The Carroll Sentinel from Carroll, Iowa on May 11, 1894 · Page 10
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The Carroll Sentinel from Carroll, Iowa · Page 10

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Friday, May 11, 1894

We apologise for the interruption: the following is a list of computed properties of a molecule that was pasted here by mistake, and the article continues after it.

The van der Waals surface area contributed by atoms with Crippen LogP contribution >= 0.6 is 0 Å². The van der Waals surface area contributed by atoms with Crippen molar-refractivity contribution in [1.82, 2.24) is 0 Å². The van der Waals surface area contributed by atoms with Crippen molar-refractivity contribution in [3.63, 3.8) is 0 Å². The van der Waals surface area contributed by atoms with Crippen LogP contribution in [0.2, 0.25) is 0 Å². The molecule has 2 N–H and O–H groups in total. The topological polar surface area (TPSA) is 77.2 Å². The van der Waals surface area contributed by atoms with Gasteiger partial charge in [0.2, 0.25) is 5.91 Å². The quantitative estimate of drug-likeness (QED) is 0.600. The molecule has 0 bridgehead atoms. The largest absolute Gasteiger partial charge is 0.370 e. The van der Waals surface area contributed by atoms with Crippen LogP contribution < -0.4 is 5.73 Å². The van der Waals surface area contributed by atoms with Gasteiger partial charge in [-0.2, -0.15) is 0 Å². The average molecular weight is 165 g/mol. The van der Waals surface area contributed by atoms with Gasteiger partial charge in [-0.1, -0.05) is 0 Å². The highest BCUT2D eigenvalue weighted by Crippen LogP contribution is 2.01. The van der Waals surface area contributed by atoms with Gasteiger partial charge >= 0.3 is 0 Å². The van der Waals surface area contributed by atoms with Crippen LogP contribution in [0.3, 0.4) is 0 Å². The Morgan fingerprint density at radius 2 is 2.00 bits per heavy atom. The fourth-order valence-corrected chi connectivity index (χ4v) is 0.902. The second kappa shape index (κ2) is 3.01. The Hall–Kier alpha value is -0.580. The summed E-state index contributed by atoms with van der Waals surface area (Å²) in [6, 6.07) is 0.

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OW IS THE TIME TO PREPARE FOR SPRING WORK. The first thing necessary good comfortable sb ~es and you will find the best line at MOORE'S SHOE STORE Also the best lines of fine shoes at most popular prices. REPAIRING A SPECIALTY South Side Fifth Street, CARROLL, IOWA. YOU WANT THE BEST THE BEST IS NONE TOO GOOD For the readers of TBE SENTINEL, and we have made arrangements whereby we can give the beet weekly newspaper in the world Hie New York Together with THE WEEKLY SENTINEL for the price of THE SENTINEL alone. No other newspaper has eo much varied and special matter for its weekly edition as THE WOULD, and we feel that in offering BOTH PAPERS FOR $2 We are giving our subscribers the best premium we oould offer then, Don't delay, bat send in your subscription at onoe. Remember, The New York World and The Weekly Sentinel For Only $2 for One Year. Address THE SENTINEL. Carroll, Iowa. Green Bay, Lumber Company, • JEALBBB Oil < Lumber and Coal, AND ALL KINDS OF BUILDING MATERIAL. New yards north of Carroll mills; Carroll. Iowa. READ BY THE BEST PEOPLE Intelligence tbe Only Itctjuiglte for Appreciation. The Times IS CONDUCTED AS A COMPLETE ALL-AROUND NEWSPAPER. Cleanliness, Clearness. Conciseness Characterize Itw Pages. SPEAKING ABOUT NEWS, It has the complete telegraphic service of the Associated Press, in addition to its regular staff of out-of-town correspondents. Its market reports give the most complete details of any weekly paper in tho United States. It is a mine of literary wealty. It contains the latest stories from the pens of the most noted authors, biographical sketches of the most prominent men, the best wit of the day, scientific and religious discussions, in addition to tho full news report of the week, and the best agricultural department of any weekly connected witli a daily in the world. It must be seen to be appreciated. Send for sample copy. We have made arrangements with this great paper to give it ABSOLUTELY FREK with each yearly subscription paid in advance. This oll'er is open but a short time. Take advantage of it. Address CAKJfOIJ, SKNTINI5L, Cawoll, Jowtt. BOTHj=>APERS FOR $2. MANHCV KUUrUUUHXfUMH.IV IVwtir.nuuciuulR. • . un»K,uUdruliJ»UJ.' ( ' , byuHi uutuU, , lima Ill I . A I»ui wrapper. >ya, W.UA'i' , -.... |.r«i«n,i. •Witiri'i'i ordir'w «•, M. « or refund iUu uiouuy. Bold by •thof, WrmirtirfrwMudU-iiJ liook - ' * ittvK Mif •>iVi'iI" ) S!. Mulll ! lul """k »"»llull *•** »l3aJS£U UO., MubuiiluTuiuuTu.OiiiuAi /ySTUlluaa ATUVUUiUWK Wri&wi, [Copyright, 1893, by~Johu~Alexander'steu'art, SYNOPSIS: Andrew Kllgout IB Involved In a bitter feu with his pur«e proud cousin Peter oiepbnne Their fierce battles ol almost dally occurranc are the talk of the university nt Edinburgl where they are students. To Andrew's dlsma; bis father decides to take him from school an put him at law in the office of Thomas Clophane the father of Peter. The Kllgour estate, Kl burule, la hopelessly In debt, and Andrew Is ex pected to redeem the iiunllv fortunes. CHAPTKR H-On the way home to explain mm ters, beencounters a specimen of. the hog fam ly and calls him by his proper name. CBAPTEB III—The hog proves to be Thomo Clephane, his uncle, and the law plants quick ly disposed of. Opportunely a wealthy neigh cor of Kllgour's, who Is an ex-offlclnl of India suggests that country as n Held for a roum fortune leeker. CHAPTKIS IV—Andrew meets sir Thomas daughter Isabel mid Is charmed at sight. 8h adds her entreaties to Sir Thomas' advice thii Andrew go to India, when she learns that hi principal business for a time will be to senrcl for bis long lost brother Donald. CHAPTER V—At Bombay Andrew makes friends among the British merchants and Is offered a pleasure trip to .Tedda on an Bast India trader. CHAPTER VI—The Ship Is dismantled by a wa terepout and deserted by her crew, Andrew is left helpless In bis berth from fever. CHAPTER VII—The weather clears, the ship floats on the broad ocean, and Andrews's fevei leaves him. CHAPTERS VIII, IX and X—An Arab Is enooun tered la a rowboat and token aboard. He proves a medlesoine companion, but teaches Andrew the Arabic tongue and also fencing. CHAPTERS XI and XII-The Arab Is joined by a band of his fellow pirates. Andrew kills his betrayer, but the derelict is plundered and An drew taken off a captive. CHAPTERS XIII and IV—The pirates blind ford tbeir victim and leave him on a rocky shore, where he meets with Arab Samaritans who feed him and clothe him in the gnrb ol their race. In the end, however, be is arrested and bhut up as a spy, CHAPTERS XV and XVI—After being tried and condemned to death, the ruling prince, Abou furam, spares his life on condition tlml be ride beside him Into battle and prove his valor. CHAPTER XVII.-Abou marches to battle to success an ally, Ahmood Sinn, from the ravng cs of tholr common enemy, Ynmen Ynsel XIII and XFV They meet Yumen Yusel's army ed by a wondefnl black horseman, who Is a fiend at slaughter, and Andrew discovers him to be Donald Gordon. CHAPTER XXI. DESPAIR AND HOPE. Getting baek to my crouching posture, 1 threw my mantle over my head as a kind of a screen, but while it mitigated the blaze jf the sun it smothered me. Casting it off! I rose, still trembling violently, and looked about vaguely, I think, expecting aid. Not a living thing was in sight or sound. II- imitably to every point spread the gray waste of burning sand, hot as the marl that scorched the feet of satan in his defiant and impious journey. Above was a ball of living fire, below an arid, lifeless plain radiating a blinding, choking heat like an infinite limekiln, naught else to be seen save far away to the west dim, pale peaks -hat might be the thin veil of dissolving clouds. I tried to walk by way of diversion, but •eeled and staggered so that I was fain a sit down .again. Perceiving that my lorse now cast a shadow, I crept into it, and huddled there with drooping head and an aching heart, thought bitterly of what night have been but for my own pervers- ty. At that moment the heather about Kilgour was in full bloom, making the air a distilled essence of honey, and the bees, vith the drowsy song that had EO often )een a soothing melody in my ears, were ihrlftily preparing for winter, and sbep- lerds were whistling and calling from crag- tops, their voices blending in a faroff music with the barking of dogs and the bleat- ng of sheep, and sparkling streams were eaping down green and purple hillsides, and over all was a soft blue sky with masses >f cool white clouds. ; How vividly it all rose before the eye of maginationl Many and many a time in he languorous summer days I have laved my bare limbs in those pellucid waters and watched the flashing -of silvery flu and cale as the trout darted under bank or tone, and lain on my back in some shady lace looking up at snowy fleets, touched with pink and rose, sailing on an inverted >cean. And to think of all that nowl It vas as the vision of Dives when, raising its eyes from his place of torment, he be- eld the felicity of Lazarus, Peace brooded Ike a guardian spirit over Kilgour and The llms, amid their quiet encircling hills, and he affectionate souls there were the blither jecause they thought I was happy and irosperous. Would no sympathetic spirit ell them of my condition! 1 But their ignorance was part of my punishment. I had nee been in paradise, too, and fell by rebel- on. As we make our beds, so must we lie. In the midst of my dream I remembered lat my pipes and some other things I cher- shed were with Tabal and my mare. But uckily all the rellcsof past happiness were ot lost. Undoing the folds of my dress, I rew forth my mother's Bible, and with it he two white roses (now sadly withered nd crushed) that Isabel bad given me. 'be roses I put carefully back with as Bender a caress as 1C they were sentient wings capable of feeling affection. When I should have censed from trou- ling, they would be found next my heart, vldeuceof at least one fulthkcpttotho biter end; mid, who knew, some good angel Ight whisper to Isabel in a dream that ar off and in his last tllru extremity souio- ody's thoughts hud gone, forth to her. mil sometimes in thu pensive gloaming, when tlioininil mams, HUO might think, in pite of the grau'iuur ami happiness that rero euro to be her lot, of cmo whose lonely rave ehe could never know, and whoso ove was no more than a guess to her. 'utllo and boyish, yet strangely comforting eductions. The, IMblo I opened at random mid, lol liere lay before mo tbo woudrouu story of "obi And uowuiysoul Is poured out upon roc; lounyu of uflllctlou huvu taken hold upon me, So my dint eyes read. But I knew tho moving drama by heart; long ago umid appy domestic scenes it had been learned y my mother's side. And I thrilled terl- y lit the thought that it was lit this corched laud whuro I was now lyirg, uu- er thuso vary skies that wore bin .mig my fe out, that Job hud groaned in bitterness I spirit. All mankind arc oue in distress, the Jew nd the. Gentile, the civilised dud the bar- wrlun. Immediately there was established uiystio brotherhood between uiu and the man of Uz. Uncounted axel* hud rolled by iiico ho had Buffered. In the interval ilugs of von! uud vital moment had come lid Konu uud been forgotten, but l he trugo- yot thu race went on. With u tiilliug utwurd difference, a mere mutter of timu ud vlrvuiustuiiwi, Job's case, wuv mine. Veil, his u/Ilielions WITH over long ago; line also would boon end. Awl HO, moral- ising and turning thu leaven, I cauae to tiiu ruclotiu promise: There shall be a tabernacle for a shadow In tho daytime from the heat and for a place of refuge and for a covert from storm and rain. And again: Then shall the lame man leap na an hurt an the tongue o* the dumb sing, for in the wilder ness shall waters break out and streams In th desert. And yet again: When thou passest through the waters, will bo with thee, nucl through tho rivers the shall not overflow theo. When thou walkes through the fire, thou shalt not be burned, ne ther shall the flame kindle upon thee. And onco more: The Lord will be a refuge In time of trouble He shall call upon me, and I will answe him. I will bo with him. in trouble, I will de liver him and honor him. I will not leave tlie nor forsake thee. It was surely enough. A prayer, O doubting heart, and courage, even, nowl The courage was urgently needed HUL sorely tried not less by physical than by mental ills. Every inch of my body was t burning ache. My wound pained me tnor and more. My head throbbed like a steam boiler, and lips and tongue were ns if flayec and laid on smoldering ashes. Not sc much as tbe remnant of a spittle was let tomoisteo Uiem. I opened my mouth, ant_ a rush of blistering air went down m throat, scorching my lungs to their roots I closed it, and the dry flesh cracked so tha the blood spurted out. Let the man wh would feed fat his revenge have his enem; sent out and baked alive under an Ara blan sun in the full blaze. The inquisition never in vented, a torture half so cruel as that slow process of broiling by the im mitigable heavens. My poor horse was likewise iu a far gone condition. The foam was crusted hart about hi» snouth and flanks, his nostrils were wide, dry and fiery, his head hung and his black swollen tongue protruded; Yel he remained as steady as a rock, sheltering me in his shadow. At intervals he turnec and looked at me, and once he whinnied softly as if out of pure pity and comradeship. By and by there came a'change. The laming sky was overcast, the shimmering sand turned gray, and after awhile dark clouds began to gather in the south. Then a tepid, relaxing wind blew from the same quarter, bringing an electric sultriness in jlace of the white heat. After a little the wind ceased and a dead calm fell. The atmosphere seemed to have suddenly grown solid and to be weighing upon the world like a canopy of molten lead. Breath- ng had been a difficulty before—it was a positive pain now. My horse grew restive, norting, pawing the ground and sniffing at ,he far darkness, now fast spreading and leepening. All at once out of the deathly stillness Mime a little blast of wind that tossed the and spitefully in my face and passed on vith a weird, uncanny wail. Another and another followed with a low, hopeless moan as of incurable sorrow, then silence again o deep that to my beating senses it was audible. It was as if a great, invisible aost were treading the loose earth and filing the air, an endless procession passing in into the inane. And let me tell you hat the awesome sound of unshod silence s a thing to make the hair rise on the head and the flesh creep on the bones. I spoke o my horse for the sake of company, and my words were ghostly gibber. I was star- led at the sound of my own voice. The darkness was soon an inky blackness. The sullen heavens were descending, and impenetrable clouds were marshaling in orbidding ramparts along the skyline of he south. Then a lambent fire began to flicker about the outer edges of the dense masses, and presently there was borne to my ears the long roll of incipient thunder. A few minutes later big drops of rain began to patter on the sand, sending up volumes of dusty steam. I got to my feet with joy unspeakable. J raise be to heaven, my cry for help bad )een beard and answered! I was saved, aved from the vultures and the heaping ands. Man is an insignificant atom in the scale of the universe, yet easily believes ilmself the object of a special providence, lere were the streams of water iu the des- rt Kent for me and for me alone. I wept with awe and gratitude. The rain came thicker and faster, first a bower and then a deluge. The sun was eclipsed, and the dome overhead seemed to )e cracking and rending as at the blast of lie last trump. And indeed to me it was ttle less than a resurrection. Here was water, and water was life. The thunder oared ever nearer and louder till worlds of recked matter seemed to be crashing over my head. My ears were stunned by the xplodlng bolts, and on my face I felt the ot smack of the forked lightning that mde the wilderness as a sea of fire. But hrough it all Che beneficent rain came own in sheets, drenching me not merely o the skin but to the very marrow. With pturned face and open mouth I slaked my jakiug throat, and aa I drank, with ten mes the greedinew of tbe fevered drunk- rd, I could see niy horse with his nozzle urnod to tho pouring skies, aa if be, too, •ere having a saving draft. Far into the night the storm boomed and cured.. While it lasted I lay stretched ull length on tho soaking sands, slowly urnlug over and over so that the blessed ood might outer at every pore. It was n possible to have too much of that heav- n's gift, and I would not miss a dropof it, s'or, while reveling In tbo shower bath, did forget to fill my watersklu against future eeds. Now and again I bad glimpses of crouch- ng forms, with eyes that matched thu ghtniiig, ready to pounce upon me. but omehow they never cuine to the spring, n thu air, too, wero wheeling things that would swoop down and then dart off with cry of disappointment at finding the xpected corpse a living man. In the early morning the storm died way, and thu Hturs cumo out iu a cryutul- ine, dewy azuru that was us thu cool blue OHOtn of a hummer lake. Not during to leep, I lay and looked up at them, inedllut- ig at the marvels they must huvu HOUII In Uu courtiu of tbe countless ages. Uut liough my thoughts wero Beriouu enough and with uuod reason) thuy hud not thu loom of the night before. I hud lelsuru to ponder many things bo- ides thu slurs—such OH thu htruugu fate Lint hud led inu hither, thu perils uud hurd- tilps that weru pawl, thouu thut might still u to couiu, the. fate of my lulu companions ud my own present condition, lint uu you may Imagine thu subject thut WUH npper- iobt In my mind wus thu miraculous meet- ig with .Donald (jonion, for 1 wus con- Inccd that thu man on thu black horse tut none other than he. What In thu name of ull thu wonders hud rough' him to thisBtruiigu (juurler uf the lobu, mid buwcumu ho to bo lighting for 'timed Viihelr TbuKu were ijueHtlous 1 ouId not answer; perlmpn 1 did not try cry hard to answer (hem, for 1 was ou- upuil with thu lanlhml fact that beyond II doubt Donald WUH In Arabia, thut 1 had eell him luce Iu face, hud even bpuken to im uud got u liurrie<lt{lmicu iu reply. Hut or thu biulden niUlmpx uf war J would uvu declared inyt>ell lo him, uud hu would uve become my friend uud protector. In iu uiObt unexpected way my mUibluii came near a happy" accomplishment, yet, exas ptratltjg to think, had failed as utterly a, if we had been as wide apart us the poles The total failure on the verge of so dram atio n success was another cruel stroke o that malicious fortune that pursued me s relentlessly, But with a spark of the fir that I had thought dead I told myself tha 1 would not be conquered. Donald Gordon was in Arabia, and would find him—nay, more, would carr him triumphantly back to Scotland an his friends. As this bold, high projec stirred me I had a vision of two sun err browned men in strange, outlandish gar arriving in the gloaming at Tbe Elms, am of Isabel, after a moment's mistrust, rush ing to t;reet and embrace them. The delec table imagination inspired me with sue heart n::d energy that I must have expand ed incbi!3 on the strength of it, The morning broke sweetly over th waste wlt!» a rosy flush, and a sapphire ra diance, mid a balm that was as a preciou cordial to mind and body. The sand spar The next minute Tabal and I were hug ging and embracing. kled and gleamed like tbe sea, and tbe dis tant mountains stood out a definite blue black line against the pellucid western horizon. Revived toafresh interest in life, I began to consider the means of escape from this wilderness, and so, having dressed my wound with wet rags, I climbed, not without difficulty, into the'saddle. The quest ion was which wny to turn. Eastward, northward, southward, the unbroken expanse ol ;and stretched till it melted into liquid i)lue spaces on the rim of the desert. To ;he west alone did there appear to be any irospect of succor, so turning my horse's lead to the mountains we started on our trackless path. For hours we plodded on through billowy ridges, my horse sometimes sinking over ;he fetlocks, sometimes treading firmly on the crust and always going just as he ileased, for he had done well enough to de- lerve a little lic«nse. It soon got very lot again, and my steaming clothes suggested a portable vapor bath aimlessly idrift in a dreary region of sand. The steam tept it moist, though it failed to keep me cool; what was more, it did much to soothe ;he throbbing pulses of my wound, which, n spite of the night's soaking and baking, lad still a sharp, shooting pain if I chanced ;o move unwarily. But the excruciating stiffness that bad made my leg useless on lismounting after the hunt was gone. There was no sign of life about save here and there a fugitive jackal or hyena running with its head down and its tail clapped ight between its legs, or overhead a hawk >r vulture sharply outlined against the sky. '. judge these gentry must have had a royal east—Indeed that it would be many days ere their gorging would be ended—and I shuddered to think of tbe ravening that went on among the slain on the field of battle. It must have been near noon when I was again broiling in tbe glow of .the vertical sun that I gave a start on descrying the inlest black dot on the ashy waste far to southwest. It was impossible to nay whether it was dead or alive, a rock, a man or a beast, but any diversion was wel- ome, and I made iu its direction, qulcken- ng my pace. I had not .gone far when I guessed .it *t be a horseman crawling oward tbe mountains. Putting my hor.se to a canter, I drew rapidly .near the stranger, but for awhile he held on his way, >ither as if he did not see me or were too ar spent and too indifferent to deviate iu iis course. But at leugth he halted ab- uptly, then after a moment's examination came galloping to meet me. My heart beat quick with both fear and gladness. If this rare a Bedouin, our meeting would be a tilt or life, and I was but ill prepared for bat- le, but if he should prove a friend—oh, oy of joys, it mode me giddy to think of be bare possibility. On I galloped and on ho galloped. I saw ilm whirling bis lance, and almost uucou- cloualy I waved my sword in return. Then, ihouting at tbe pitch of bis voice, hr mt his horse to the charge. That ruthei tartled me, and I was In two uilnds about urning and making off with all possible peed, but iu the critical moment, when my courage hod all but ebbed, I recognized ft familiar face. Then I, too, shouted wild- y and my hone bounded as tho spurs went nto his HltlflH. Thp tinvt. mlniitu rpnKul ».wl nto his sides. The next minute Tubal and were hugging and embracing Ilka lon« separated brothers, both of us having eaped to thu ground In order to get tbe later grip. You may be sure we had each u multl- ude of questions to ask and answer, but (efore I would hear anything of Tabal's idventures since our purling I insisted on ooklng to his injury. It wu» bud, he said, >ut not deadly. Baring hla left shoulder cry carefully, I found a Bhutturud gunshot vouud that guvu thu flesh a turn and broom appearance different altogether from lie clean cut I had got. 1 dressed it as untly and as well as was possible with thu neaniat my disposal, a service for which poor Tabal wax Infinitely grateful. "We are of different nations uud religions, yet surely we are not atniiigers," he lid, embracing mo again. '•Had 1 seen bee now for thu first time I would huvu riven this laucu through thee, But bunco- ortb It will be turned against him who «*«ktt thy hurt. Tubal, thu sou of Aohmet, wcuiu It," And h« took the oath In tho most solemn manner known to hU race. That donu, he played tho surgeop to me. Thou art lucky," exclaimed Tubul,wlth roftttnlontti,.pride, when I WUH stripped, By my fulth, thu man who gave the* this urt knew not lilu buhlneuu, or thou might- »t cu»l away thy leg forever. Methinks If had my weapon upon him uu hu hud )iin pou thee hu would now bu food for Uio Itus and hyeuun." "He wan clumsy, Tubal," 1 said. "Clumsy," repeated Tubul scornfully, Nay, it doc* not hulf express his want uf till. Having got his lance upon thee, hu luuld huvo killed then as deud as u roiibt- il kid. I hold thu fellow In contempt," "Uucuusu, my K"<Jd fdeud, h u did not uiuku uu end uf one whom thui^M sworn o cherish Mild protect?" i^,f|v "Nay, utty," unswerutl Tttbul quickly, leetutf whither hU soldierly seul bud led im. "1 meant not thut. 1'ruUo bu to cuvun thou art ullvu. I meant Umt bu new not how to drive hi* wpeur, Seu," and he made a thrust with his ovti to she.. how the thing ought to be done. "Me- j thinks that is the way to put an enemy Into the dust. But thou art protected of Ood," he added reverently, "and it tnaketh me glad to be with thee. Verily I am thy servant to do as it pleaseth thee to bid me. And praise be to God and the holy prophet that we are not now having our bones gnawed by wild beasts. Saw you ever such a slaughter aa that was? Truly I think the man on the black horse is none other than sntnn himself." for a moment I wavered whether of not I should enlighten him, Then I said very quietly, "The man on the black horse is as much satan as thou art, my good Tabal: Listen and I will tell thee a tale," and I told him of my search for Donald Gordon and the meeting iu the battle. He listened with wide eyes and gaping mouth, thinking, I suspect, that suffering hod turned my brain. "Thou art telling me one of the tales of the magicians," he said, with something of awe in his voice and manner. "This pass- eth all belief." " 'Tls as true as the Koran, Tabal," I answered. "Look you here, before thou art many weeks older thou shalt be as a brother to this dread warrior on the black horse." "Nay. Heaven forbid," exclaimed Tabal fervently. "I would not forego my chances of paradise for all tho favors satan can bestow." His horror was so comical that I burst out laughing. Ordinarily I might have answered with my life for such an insult, such an outrage on his most sacred feelings. But happily Tabal was in a mood to forgive much because he loved much. "I will put cool water on thy hurt," he said as tenderly as if he were treating an ailing and fractious child, "and on thy head, too, for the sun hath made it hot. Then when thou art refreshed we will talk of our adventures since the flight and the simoon parted us." He had his way, and indeed it was exceedingly refreshing to be bathed, for I was still more than a trifle feverish. But more soothing and invigorating than the water were the brotherly gentleness and compassion of Tabal, who seemed to make himself responsible for my safety and comfort. When we came to recount our experiences since parting I learned that he had passed the night like myself, alone. Like me, he had thought himself doomed, had been saved by the rain and was looking for iuman succor when I spied him. We went through our perils again as old soldiers re- flght their battles and embraced at the conclusion in pure exuberance of joy at being together ouce more. Not the least, happy circumstance of our meeting was that I got back my little Fatima and the precious blue bag with Duncan's pipes. To Tabal the bag waa an >bject of such intense curiosity that I had ;o produce the pipes and Rive him a lilt. [t scarcely ravished him, and it frightened ;he horses, so the pipes were put away that I might take formal possession of my nare. Before parting with her, however, Dabal must needs make as fine a speech to ler as ever gallant of the old school made to his mistress, dwelling with rapturous phrase on her beauty, her fleetness, her docility, her intelligence and her dauntless ipirit In time of trouble, to all of which I leartily said "Amen." Fortunately Tabal had some dates—tney were really what were left of my own—and when the'ceremonious address to Fatima was over we squatted on the sand and ate a few. We dared not venture to eat many, or the store was small, and it was ex- remely doubtful when it could be replenished. To make up for the shortness of ra- ions, we had a double pull at the water kins, and the cooling draft was sweeter ban the choicest vintage of France. It was again very hot. Indeed after the •ain the heat seemed intenser than ever. The pungent streams were trickling into our eyes and mouths and coursing down our backs and arms and legs as if we were latent self moisteners that worked the letter the greater thu draft. Self mois- teuers we were with a vengeance, but tbe moisture could not possiblyJast long. I ooked at the thin, brown visage of Tabal, eeling that he must soon bo converted to >emmican, and I, too, was swiftly undergoing the same process of desiccation. A ittle while and there would not be a drop of liquid in our bodies. The rate at which we were dissolving to lard fiber made it desirable to get out of he glare of the sand as quickly as might M. TTabul agreed with me that our best hope lay in the hills to the west, and we accordingly inude in their direction. If nothing better, their rocks and chasms would at least afford uu shelter from the oitlleis sun. „•' CHAPTER XXII. BEDOUINS. All day we labored through the loose, hot, nshadowed sands, our water bottles con- tantly at our mouths, our garments like mwrung dishcloths, our drooping hones n a lather, Nightfall found us still crawl ng on, silent, weary .and iu much pain. L'abal was the worsn of the two. Yet the toical fellow never complained, nor ever orgot co comfort me when In my torments . panted and groaned. With darkness it became cooler, and to >ur joy there sprung up a delicious breeze hat put new life into us. We weru still wading in sandy seas, but wo were now able 0 mend our pace a little, and indeed there was urgent need of speed, for in our condl- ilon another day like tho last would clean lulsh us. By and by our horses began to read more lightly and firmly, a little later hey were stumbling over stones and nibbling at scrubby bushes, and we knew the watercourses were not far off. It was midnight, however, ere we had climbed tar noiigh to feel siifu for the night, or perhaps ho better way to put it in that at midnight swore I would go no farther if the halt ost me my life. Tabal said he thought we night rust. So, unsaddling and tying the lonseV forefeet to prevent them from wan- dt'i'lug, we had another drink and threw ourselves on the ground to sleep. We woke with the level sun heating Iu our faces, greatly refreshed though stiff and sore in Uje regions of our wounds. Out first aot> MT'M to, scramble to the ton of «n adjacent wag and rocommltor the situation. We looked, witlously round among thu rooks, theu out on the plain <ut far m eye could n«o, but nothing living wa« visible save flocks of rnywtujis. blrdj golugto and fro between tho iiumntutni nud the MCOUO of the buttle. FlmilSjg oiiVBulvui •* oaro, we descended, watered ourselves and our homes ut a bubbling spring uud break- fwited on half u down daUw ajileue. Then we t«w to our wounds, and tho surgical operation done, we lay iu Uiu simile of i* rook to thluk und for thu hundredth time duoubtt our adventures mid prospects. 1 asked Tubul what ho thought would b» the result of thu battlu wo Imd fought and lost. J ^ of Uiu whole country by Xuuieu Yiibi'l anil tho man on the black homu," he uuhwuretl promptly. "Amooil bum Imlh fattened und uruwn largo on hi* uelghboni, and Abou Kia'um hath hud iui- UiuiUMt tributu for rendering uld. Tbreu Milieu huvu they luvulud thu puluco of Yu- uiuii Yukel and vwivlied tUemselvua with great plunder. Now mutuiuka It lit Y«mea Vussl'ij tlmu to wlu.'!